Real estate sales and rental properties form the financial base of this candidate and her spouse who is on disability retirement.  


 Representative Statement: As I have watched the public servants in my beloved city ignore the citizen’s needs and make everyday life more and more difficult with restrictive regulations, out of control spending,
and harmful social ideas, as they have closed our schools, churches, and small businesses, and then ignored us and treated us with contempt, I have become more and more convinced that I, as an average member of this community, could and would do a better job at bringing reasonable leadership.


Read this story here:

District 5 – Seat H – East Anchorage

 ♦ Stephanie Taylor, – Filed 01/14/2022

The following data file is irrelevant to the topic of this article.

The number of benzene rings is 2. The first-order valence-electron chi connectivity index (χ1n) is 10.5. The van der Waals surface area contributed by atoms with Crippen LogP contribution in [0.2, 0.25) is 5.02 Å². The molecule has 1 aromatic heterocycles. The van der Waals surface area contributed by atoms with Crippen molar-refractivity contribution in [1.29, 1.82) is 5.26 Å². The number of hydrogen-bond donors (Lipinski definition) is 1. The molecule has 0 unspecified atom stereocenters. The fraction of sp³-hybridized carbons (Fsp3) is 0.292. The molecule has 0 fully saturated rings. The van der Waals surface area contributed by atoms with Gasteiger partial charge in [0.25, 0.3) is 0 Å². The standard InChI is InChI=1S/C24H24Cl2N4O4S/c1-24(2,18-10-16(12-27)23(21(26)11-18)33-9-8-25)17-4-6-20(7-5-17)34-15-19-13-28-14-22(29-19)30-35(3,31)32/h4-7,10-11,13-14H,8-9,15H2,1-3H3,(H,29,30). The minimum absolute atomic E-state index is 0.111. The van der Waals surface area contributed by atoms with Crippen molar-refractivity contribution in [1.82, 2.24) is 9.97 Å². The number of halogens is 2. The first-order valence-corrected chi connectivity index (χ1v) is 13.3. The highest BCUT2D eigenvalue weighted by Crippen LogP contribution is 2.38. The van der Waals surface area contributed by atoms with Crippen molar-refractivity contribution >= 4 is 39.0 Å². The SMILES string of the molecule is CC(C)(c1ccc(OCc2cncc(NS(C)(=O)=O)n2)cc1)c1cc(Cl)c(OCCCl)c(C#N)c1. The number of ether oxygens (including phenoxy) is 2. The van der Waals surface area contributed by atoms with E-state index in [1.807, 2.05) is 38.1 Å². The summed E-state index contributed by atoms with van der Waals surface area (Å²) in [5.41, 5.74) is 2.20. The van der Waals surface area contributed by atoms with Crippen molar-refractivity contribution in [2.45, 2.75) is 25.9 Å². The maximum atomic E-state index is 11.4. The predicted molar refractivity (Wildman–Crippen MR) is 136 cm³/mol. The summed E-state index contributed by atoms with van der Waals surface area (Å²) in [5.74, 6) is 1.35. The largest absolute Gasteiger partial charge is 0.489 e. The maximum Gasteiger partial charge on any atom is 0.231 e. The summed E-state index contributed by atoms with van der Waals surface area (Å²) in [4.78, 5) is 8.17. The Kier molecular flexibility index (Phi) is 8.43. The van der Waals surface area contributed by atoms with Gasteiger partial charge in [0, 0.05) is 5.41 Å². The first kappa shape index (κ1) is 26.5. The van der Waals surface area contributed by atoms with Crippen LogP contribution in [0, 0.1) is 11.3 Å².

Since 1993 this candidate has worked for the State of Alaska as a Data Processing Manager and her income is listed as $100,000-$200,000 annually.


 Representative Statement: After watching the quality of life in Anchorage decline dramatically over the last few years, I realized it was time to “step out of the boat” and declare my candidacy for Assembly.  The Anchorage Assembly has lost its way and forgotten who they are there to serve; their constituents and not each other. So often, they appear to have an agenda and end goal that will not be thwarted, regardless of information presented and overwhelming numbers in opposition.  I want to be both a new voice for East Anchorage and an attentive ear for all of Anchorage.

♦ Forrest Dunbar, – Filed 01/18/2022